Jarmo  Raiha,  Frederic	Raimbault,  Pat	Rankin,	Rick Richardson, Kevin
       Rodgers,	Kai Uwe	Rommel,	Jim Roskind, Alberto Santini, Andreas Scherer,
       Darrell	Schiebel,  Raf Schietekat, Doug	Schmidt, Philippe Schnoebelen,
       Andreas Schwab, Larry Schwimmer,	Alex Siegel, Eckehard Stolz,  Jan-Erik
       Strvmquist,  Mike  Stump,  Paul Stuart, Dave Tallman, Ian Lance Taylor,
       Chris Thewalt, Richard M. Timoney, Jodi Tsai, Paul Tuinenga, Gary Weik,
       Frank  Whaley,  Gerhard	Wilhelms,  Kent	Williams, Ken Yap, Ron Zellar,
       Nathan Zelle, David Zuhn, and those whose names have  slipped  my  mar-
       ginal mail-archiving skills but whose contributions are appreciated all
       the same.

       Thanks to Keith Bostic, Jon Forrest, Noah Friedman, John	Gilmore, Craig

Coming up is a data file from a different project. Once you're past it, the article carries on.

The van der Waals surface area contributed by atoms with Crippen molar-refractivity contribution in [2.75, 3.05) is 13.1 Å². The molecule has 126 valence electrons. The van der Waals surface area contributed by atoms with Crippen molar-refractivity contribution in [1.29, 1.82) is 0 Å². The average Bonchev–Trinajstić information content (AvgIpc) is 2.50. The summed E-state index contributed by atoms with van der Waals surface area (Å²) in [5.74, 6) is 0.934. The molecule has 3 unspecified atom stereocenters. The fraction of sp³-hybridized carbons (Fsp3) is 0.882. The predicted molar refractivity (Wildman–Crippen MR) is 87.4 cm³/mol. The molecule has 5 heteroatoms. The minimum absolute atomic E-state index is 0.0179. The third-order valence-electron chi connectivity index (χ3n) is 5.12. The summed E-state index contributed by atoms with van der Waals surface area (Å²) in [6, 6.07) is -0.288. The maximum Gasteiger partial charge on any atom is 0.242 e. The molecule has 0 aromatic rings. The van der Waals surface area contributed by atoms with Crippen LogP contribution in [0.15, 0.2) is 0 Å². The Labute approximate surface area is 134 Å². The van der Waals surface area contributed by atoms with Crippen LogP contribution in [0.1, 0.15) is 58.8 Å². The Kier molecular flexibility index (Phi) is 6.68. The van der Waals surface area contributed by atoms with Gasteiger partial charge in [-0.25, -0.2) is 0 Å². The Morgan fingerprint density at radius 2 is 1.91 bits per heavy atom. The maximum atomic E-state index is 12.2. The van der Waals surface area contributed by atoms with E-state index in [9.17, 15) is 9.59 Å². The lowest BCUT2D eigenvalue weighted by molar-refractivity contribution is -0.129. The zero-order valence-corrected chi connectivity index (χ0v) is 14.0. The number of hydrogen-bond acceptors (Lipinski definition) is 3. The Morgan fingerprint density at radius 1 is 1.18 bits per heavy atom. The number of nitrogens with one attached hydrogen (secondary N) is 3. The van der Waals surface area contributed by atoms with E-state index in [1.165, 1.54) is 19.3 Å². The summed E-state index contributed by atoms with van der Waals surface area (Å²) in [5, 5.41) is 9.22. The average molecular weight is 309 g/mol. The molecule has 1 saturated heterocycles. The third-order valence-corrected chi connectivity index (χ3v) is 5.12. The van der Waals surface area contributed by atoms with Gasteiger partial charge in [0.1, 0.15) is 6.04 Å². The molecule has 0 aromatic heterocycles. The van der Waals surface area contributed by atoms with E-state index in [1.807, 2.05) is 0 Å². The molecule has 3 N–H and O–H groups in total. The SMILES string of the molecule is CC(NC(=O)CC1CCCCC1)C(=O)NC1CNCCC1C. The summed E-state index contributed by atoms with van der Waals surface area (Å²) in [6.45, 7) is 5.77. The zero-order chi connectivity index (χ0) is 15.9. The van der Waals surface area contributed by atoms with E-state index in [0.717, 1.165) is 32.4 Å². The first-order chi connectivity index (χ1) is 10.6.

Leres,  John  Levine,  Bob  Mulcahy, G.T.  Nicol, Francois Pinard, Rich
       Salz,  and  Richard  Stallman  for  help	 with	various	  distribution

       Thanks  to Esmond Pitt and Earle	Horton for 8-bit character support; to
       Benson Margulies	and Fred Burke for C++ support;	to Kent	 Williams  and
       Tom Epperly for C++ class support; to Ove Ewerlid for support of	NUL's;
       and to Eric Hughes for support of multiple buffers.

       This work was primarily done when I was	with  the  Real	 Time  Systems
       Group at	the Lawrence Berkeley Laboratory in Berkeley, CA.  Many	thanks
       to all there for	the support I received.

       Send comments to

Version	2.5			  April	1995			       FLEX(1)